I don't know about the women who read this blog (if there are any people reading it), but I know that I love a good romance novel. Especially the ones where there is a relationship in trouble. I love it when there is a man a woman who have met and fallen in love, only to have it all fall apart. Why?
Because then they can fix it and fall in love all over again. I love that! I love The Notebook by Nicholas Sparks, and The Wedding, also by Nicholas Sparks. The Wedding is one of my all-time favorites though ... I love the way the main character Wilson realizes that he is losing his wife. After nearly thirty years, she is losing her desire to even remain with him after being neglected over the years by her husband. So he resolves to win her heart again, to show her how much he loves her and how much she means to him. He loses a few pounds, he learns how to cook and then cooks a weekly meal for them to share. He plans the ultimate surprise for her, and pulls it all off perfectly. In the end, his wife is more in love with him than ever, and the story is a legend in my girly little heart. But again ... why?
Because of the whole concept of "Do You Think I'm Beautiful". It's all tied in together, the need for a woman to feel beautiful, to be cherished and desired ... and special. To be meaningful and worthy to someone. Angela quotes from yet another author, John Eldredge (from his book "Wild At Heart"), who said, " Not every woman wants a battle to fight, but every woman yearns to be fought for ... She wants more than to be noticed - she wants to be wanted. She wants to be pursued."
That quote and the few others listed in this section of "Do You Think I'm Beautiful" are resounding enough for me to want to go out and by "Wild At Heart" so that I can read it for myself, though it is meant for men. I think I just need the sensation of truly being understood by a man, which probably led to my fascination with James Dobson's book, "What Wives Wish Their Husbands Knew About Women" a while back. That one struck chords in my heart during a very hard time in my life, and I will never forget the message that I received from that book.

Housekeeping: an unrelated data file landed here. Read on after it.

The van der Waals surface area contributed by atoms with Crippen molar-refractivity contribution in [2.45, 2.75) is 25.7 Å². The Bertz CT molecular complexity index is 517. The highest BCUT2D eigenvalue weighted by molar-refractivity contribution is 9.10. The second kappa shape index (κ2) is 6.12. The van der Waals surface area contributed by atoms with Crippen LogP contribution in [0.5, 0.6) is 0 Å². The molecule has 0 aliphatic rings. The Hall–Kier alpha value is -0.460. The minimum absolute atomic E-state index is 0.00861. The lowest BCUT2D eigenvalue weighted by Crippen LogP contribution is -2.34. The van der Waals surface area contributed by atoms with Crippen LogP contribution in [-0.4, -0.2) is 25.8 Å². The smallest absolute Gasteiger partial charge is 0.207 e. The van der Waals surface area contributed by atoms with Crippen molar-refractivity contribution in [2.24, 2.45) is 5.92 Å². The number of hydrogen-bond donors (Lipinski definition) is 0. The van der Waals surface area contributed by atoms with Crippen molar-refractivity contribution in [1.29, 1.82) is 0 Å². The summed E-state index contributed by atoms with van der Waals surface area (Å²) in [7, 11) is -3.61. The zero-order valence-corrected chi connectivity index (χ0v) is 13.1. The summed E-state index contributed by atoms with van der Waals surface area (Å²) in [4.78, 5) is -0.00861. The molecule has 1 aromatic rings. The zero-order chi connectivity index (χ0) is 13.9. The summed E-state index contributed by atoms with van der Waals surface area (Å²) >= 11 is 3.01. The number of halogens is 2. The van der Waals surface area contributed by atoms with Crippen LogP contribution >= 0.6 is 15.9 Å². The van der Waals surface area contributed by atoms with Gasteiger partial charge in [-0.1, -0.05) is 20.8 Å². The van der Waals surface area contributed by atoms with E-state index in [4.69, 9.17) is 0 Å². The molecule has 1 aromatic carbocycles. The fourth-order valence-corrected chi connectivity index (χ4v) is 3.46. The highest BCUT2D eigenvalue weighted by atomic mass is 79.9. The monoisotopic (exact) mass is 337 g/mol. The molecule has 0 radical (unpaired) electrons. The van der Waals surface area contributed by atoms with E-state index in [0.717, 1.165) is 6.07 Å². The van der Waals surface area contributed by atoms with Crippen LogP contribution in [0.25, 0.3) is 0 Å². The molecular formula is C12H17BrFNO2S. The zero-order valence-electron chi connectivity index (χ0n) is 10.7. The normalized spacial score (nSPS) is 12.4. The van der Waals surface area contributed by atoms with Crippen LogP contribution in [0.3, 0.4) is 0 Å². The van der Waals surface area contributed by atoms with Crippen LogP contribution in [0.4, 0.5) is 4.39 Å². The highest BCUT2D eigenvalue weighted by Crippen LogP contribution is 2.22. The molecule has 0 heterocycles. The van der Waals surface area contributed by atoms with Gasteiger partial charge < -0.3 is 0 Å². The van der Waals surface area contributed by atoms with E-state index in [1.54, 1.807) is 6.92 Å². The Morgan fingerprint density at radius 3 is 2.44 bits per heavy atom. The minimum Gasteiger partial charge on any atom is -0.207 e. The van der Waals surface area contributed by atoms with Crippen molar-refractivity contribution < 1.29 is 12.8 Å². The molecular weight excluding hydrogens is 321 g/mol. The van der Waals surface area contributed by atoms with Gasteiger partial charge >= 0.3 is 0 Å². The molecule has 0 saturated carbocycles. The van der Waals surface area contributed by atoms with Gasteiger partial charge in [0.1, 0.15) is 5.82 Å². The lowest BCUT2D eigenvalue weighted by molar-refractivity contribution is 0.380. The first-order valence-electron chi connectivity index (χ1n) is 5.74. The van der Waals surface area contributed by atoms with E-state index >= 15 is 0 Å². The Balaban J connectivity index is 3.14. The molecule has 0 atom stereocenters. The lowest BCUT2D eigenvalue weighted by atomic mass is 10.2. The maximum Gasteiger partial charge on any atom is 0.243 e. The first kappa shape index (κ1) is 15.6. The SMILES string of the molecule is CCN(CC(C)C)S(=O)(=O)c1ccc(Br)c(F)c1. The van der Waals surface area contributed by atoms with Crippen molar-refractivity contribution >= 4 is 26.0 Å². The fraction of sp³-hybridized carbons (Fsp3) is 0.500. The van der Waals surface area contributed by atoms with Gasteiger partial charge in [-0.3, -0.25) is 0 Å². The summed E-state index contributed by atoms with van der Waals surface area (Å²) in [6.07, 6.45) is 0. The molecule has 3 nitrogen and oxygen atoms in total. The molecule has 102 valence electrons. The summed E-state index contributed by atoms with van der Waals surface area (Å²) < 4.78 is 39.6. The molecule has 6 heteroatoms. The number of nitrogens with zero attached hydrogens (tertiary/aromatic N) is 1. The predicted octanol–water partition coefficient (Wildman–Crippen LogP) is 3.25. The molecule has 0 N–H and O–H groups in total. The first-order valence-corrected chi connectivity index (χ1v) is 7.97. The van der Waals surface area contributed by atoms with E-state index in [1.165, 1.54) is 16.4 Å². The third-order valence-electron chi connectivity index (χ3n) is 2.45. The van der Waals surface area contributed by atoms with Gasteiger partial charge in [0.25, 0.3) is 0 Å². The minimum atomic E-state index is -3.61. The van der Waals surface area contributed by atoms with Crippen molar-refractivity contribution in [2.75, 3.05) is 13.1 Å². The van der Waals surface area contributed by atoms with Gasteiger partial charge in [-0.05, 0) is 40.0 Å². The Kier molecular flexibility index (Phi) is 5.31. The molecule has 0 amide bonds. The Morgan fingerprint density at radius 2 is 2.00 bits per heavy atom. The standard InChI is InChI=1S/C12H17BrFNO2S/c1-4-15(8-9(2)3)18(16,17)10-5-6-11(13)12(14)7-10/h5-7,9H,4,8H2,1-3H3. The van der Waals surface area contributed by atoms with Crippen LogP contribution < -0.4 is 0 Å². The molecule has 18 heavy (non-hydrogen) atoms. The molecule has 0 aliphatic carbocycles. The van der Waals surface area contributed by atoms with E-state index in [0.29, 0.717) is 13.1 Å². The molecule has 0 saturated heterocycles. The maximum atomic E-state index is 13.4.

I agree with Angela when she says that the desire to be seen as beautiful is not completely about the woman's need to be physically attractive, but it goes on to include the need to simply be accepted. To be worthy. She writes, "God, do You see me flawed and sinful and still call me beautiful? Do You see the loneliness? Do You see me struggle? Do You see the unmet desires of my heart? ... Do You see me yearn for the things I can't have? Do You see me cry for time that is lost and the life I will not know? God, do You see me in all this mess and still think I'm beautiful?"
And she goes on, "God, will You fight for me? Will You come for me? Will You say I'm beautiful?"
But there is hope offered in the pages of this book for women who have sought out this confirmation all their lives and been unable to find it. There is hope for women who have never felt worth fighting for ... Angela's words on this subject ring strong and so incredibly true as God speaks through her to encourage His daughters.
"The God who slung the stars across the heavens ... the same One who shaped the mountains and valleys with the palm of His hand ... the God whose very breath gives life ... that God, the King, has always been taken with you. You have been noticed, He thinks you're beautiful, the glass slipper fits, the music is playing, and He's asking you to dance." (Angela Thomas, "Do You Think I'm Beautiful?")
And we all as women need to remember the One who came to give His life, because He thought we were worth it. He found us beautiful enough to die for, worthy of the effort it took to carry the cross up on Calvary only to die a humiliating death on that same cross. He finds us lovely enough for an almighty, omnipotent God to take human form ... just to get to know us.
Right now ... I feel beautiful in the eyes of a God who loves me in spite of myself, who is willing to go to any effort to win my heart, and who would die rather than see me lost. Don't you?